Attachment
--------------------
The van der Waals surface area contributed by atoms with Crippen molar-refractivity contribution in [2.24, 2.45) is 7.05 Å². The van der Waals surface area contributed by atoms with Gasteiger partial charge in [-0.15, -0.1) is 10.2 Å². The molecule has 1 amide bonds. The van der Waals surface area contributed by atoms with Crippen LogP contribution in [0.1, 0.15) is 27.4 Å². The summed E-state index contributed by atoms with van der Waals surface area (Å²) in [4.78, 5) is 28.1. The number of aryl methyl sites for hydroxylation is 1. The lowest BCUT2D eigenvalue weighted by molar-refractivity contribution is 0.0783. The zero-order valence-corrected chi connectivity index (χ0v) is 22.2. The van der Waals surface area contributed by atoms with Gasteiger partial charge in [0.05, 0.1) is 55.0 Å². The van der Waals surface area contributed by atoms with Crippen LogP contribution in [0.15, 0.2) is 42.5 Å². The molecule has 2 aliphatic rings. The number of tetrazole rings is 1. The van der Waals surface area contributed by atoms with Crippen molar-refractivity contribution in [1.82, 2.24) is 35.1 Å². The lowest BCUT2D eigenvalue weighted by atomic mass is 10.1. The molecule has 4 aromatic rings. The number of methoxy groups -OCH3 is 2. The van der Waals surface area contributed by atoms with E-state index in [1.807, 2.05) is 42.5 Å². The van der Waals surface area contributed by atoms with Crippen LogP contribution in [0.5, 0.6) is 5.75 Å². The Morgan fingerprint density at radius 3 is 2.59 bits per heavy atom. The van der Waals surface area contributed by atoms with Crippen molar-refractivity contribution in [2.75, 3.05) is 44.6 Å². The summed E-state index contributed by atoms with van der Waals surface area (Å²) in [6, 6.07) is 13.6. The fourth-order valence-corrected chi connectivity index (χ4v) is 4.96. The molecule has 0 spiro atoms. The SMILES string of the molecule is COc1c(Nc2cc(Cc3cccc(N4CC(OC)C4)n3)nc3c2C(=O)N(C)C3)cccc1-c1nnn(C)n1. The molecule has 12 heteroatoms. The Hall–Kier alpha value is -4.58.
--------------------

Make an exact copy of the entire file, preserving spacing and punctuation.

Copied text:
The van der Waals surface area contributed by atoms with Crippen molar-refractivity contribution in [2.24, 2.45) is 7.05 Å². The van der Waals surface area contributed by atoms with Gasteiger partial charge in [-0.15, -0.1) is 10.2 Å². The molecule has 1 amide bonds. The van der Waals surface area contributed by atoms with Crippen LogP contribution in [0.1, 0.15) is 27.4 Å². The summed E-state index contributed by atoms with van der Waals surface area (Å²) in [4.78, 5) is 28.1. The number of aryl methyl sites for hydroxylation is 1. The lowest BCUT2D eigenvalue weighted by molar-refractivity contribution is 0.0783. The zero-order valence-corrected chi connectivity index (χ0v) is 22.2. The van der Waals surface area contributed by atoms with Gasteiger partial charge in [0.05, 0.1) is 55.0 Å². The van der Waals surface area contributed by atoms with Crippen LogP contribution in [0.15, 0.2) is 42.5 Å². The molecule has 2 aliphatic rings. The number of tetrazole rings is 1. The van der Waals surface area contributed by atoms with Crippen molar-refractivity contribution in [1.82, 2.24) is 35.1 Å². The lowest BCUT2D eigenvalue weighted by atomic mass is 10.1. The molecule has 4 aromatic rings. The number of methoxy groups -OCH3 is 2. The van der Waals surface area contributed by atoms with E-state index in [1.807, 2.05) is 42.5 Å². The van der Waals surface area contributed by atoms with Crippen LogP contribution in [0.5, 0.6) is 5.75 Å². The Morgan fingerprint density at radius 3 is 2.59 bits per heavy atom. The van der Waals surface area contributed by atoms with Crippen molar-refractivity contribution in [2.75, 3.05) is 44.6 Å². The summed E-state index contributed by atoms with van der Waals surface area (Å²) in [6, 6.07) is 13.6. The fourth-order valence-corrected chi connectivity index (χ4v) is 4.96. The molecule has 0 spiro atoms. The SMILES string of the molecule is COc1c(Nc2cc(Cc3cccc(N4CC(OC)C4)n3)nc3c2C(=O)N(C)C3)cccc1-c1nnn(C)n1. The molecule has 12 heteroatoms. The Hall–Kier alpha value is -4.58.